I’ve never said it on my site before but there is always a first time… “MAN IN SUIT MAIN IN SUIT!”
I am so overwhelming excited about the UNCUT version of Godzilla’s release that I have to yell it again… “MAN IN SUIT MAIN IN SUIT!”
If anyone in the area is interested it’ll be in NYC from 5/7 until 5/20. That’s it. No more, no more, no more. Oh what the hell… “MAN IN SUIT MAIN IN SUIT!”
WITH 40 MINUTES OF NEVER-BEFORE-SEEN FOOTAGE!
NEW 35mm PRINT! NEW TRANSLATION & SUBTITLES!
(1954, Ishiro Honda) On a sunny day and calm waters, a Japanese steamer sinks in flames when the sea erupts; a salvage vessel sent to the rescue disappears the same way; exhausted, incoherent survivors babble of a monster. Could it be…? GODZILLA was the biggest budgeted film in Japanese history at that time, costing nearly twice as much as the same studio?s The Seven Samurai, released the same year. An enormous hit, it spawned 50 years of sequels, countless rip-offs, and a new genre: the kaiju eiga, or Japanese monster movie. Sold to an American distributor two years later, it was re-cut, re-arranged and atrociously dubbed, with added scenes (shot in Hollywood) of a pre-Perry Mason Raymond Burr observing the action from the sidelines. The re-titled Godzilla: King of the Monsters! still became America?s idea of a classic Japanese movie ? and of cheesy movie-making.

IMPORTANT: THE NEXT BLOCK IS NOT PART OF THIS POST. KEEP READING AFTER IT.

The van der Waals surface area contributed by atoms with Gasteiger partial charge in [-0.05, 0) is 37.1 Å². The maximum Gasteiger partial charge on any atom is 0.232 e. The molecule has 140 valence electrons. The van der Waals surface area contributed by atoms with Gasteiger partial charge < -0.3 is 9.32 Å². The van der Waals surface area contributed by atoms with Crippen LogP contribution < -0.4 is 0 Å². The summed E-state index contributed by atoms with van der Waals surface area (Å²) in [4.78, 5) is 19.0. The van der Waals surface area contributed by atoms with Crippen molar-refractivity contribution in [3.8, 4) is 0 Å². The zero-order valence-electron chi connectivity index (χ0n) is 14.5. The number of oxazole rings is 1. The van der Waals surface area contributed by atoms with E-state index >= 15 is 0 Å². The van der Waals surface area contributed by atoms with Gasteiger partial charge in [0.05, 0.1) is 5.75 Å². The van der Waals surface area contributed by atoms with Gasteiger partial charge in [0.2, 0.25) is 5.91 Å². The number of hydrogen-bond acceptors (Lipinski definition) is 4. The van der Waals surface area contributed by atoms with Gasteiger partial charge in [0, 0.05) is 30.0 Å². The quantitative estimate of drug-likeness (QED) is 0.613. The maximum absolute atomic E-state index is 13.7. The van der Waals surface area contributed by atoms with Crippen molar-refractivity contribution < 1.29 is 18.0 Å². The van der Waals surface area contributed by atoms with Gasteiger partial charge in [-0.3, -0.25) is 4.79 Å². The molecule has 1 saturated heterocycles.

But the original Japanese GODZILLA is one of the great films by a sci-fi master, Ishiro Honda (Akira Kurosawa?s close friend and occasional second unit director). The U.S. cut ran 20 minutes shorter, with another 20 snipped to make room for Burr, so that nearly a third (about 40 minutes) was shorn. The unrelentingly grim American version excised all of the film?s comic relief (including some astonishing Strangelove-like black humor) and censored its strong anti-H-Bomb message, turning it into a run-of-the-mill monster-on-the-loose picture.
In Japan, the original un-bastardized GODZILLA is regarded as one of the great classics of the cinema. In 1984, the prestigious film journal Kinema Junpo rated it among the top 20 Japanese films of all time. In 1989, a published survey of 370 Japanese movie critics, Nihon Eiga Besuto 150 (Best 150 Japanese Films), ranked Godzilla the 27th greatest Japanese feature ever made.
The real (human) star of the movie is Takashi Shimura (best known for his Kurosawa roles, including the leader of The Seven Samurai and the doomed man of Ikiru), as a revered paleontologist who insists that Godzilla must be studied, not destroyed (he?s in the minority). This first Godzilla is truly terrifying ? a 30-story Jurassic behemoth intent on destroying an exquisitely detailed miniature Tokyo ? a tour de force by special effects genius Eiji Tsubaraya. Tsubaraya?s use of ?suitmation? ? the often-belittled ?actor in monster suit? method ? was due to time and budget restraints, but, in concert with noirish cinematography, his low-tech approach is still as thrilling as ever. This print also features new subtitles by Bruce Goldstein and Michie Yamakawa.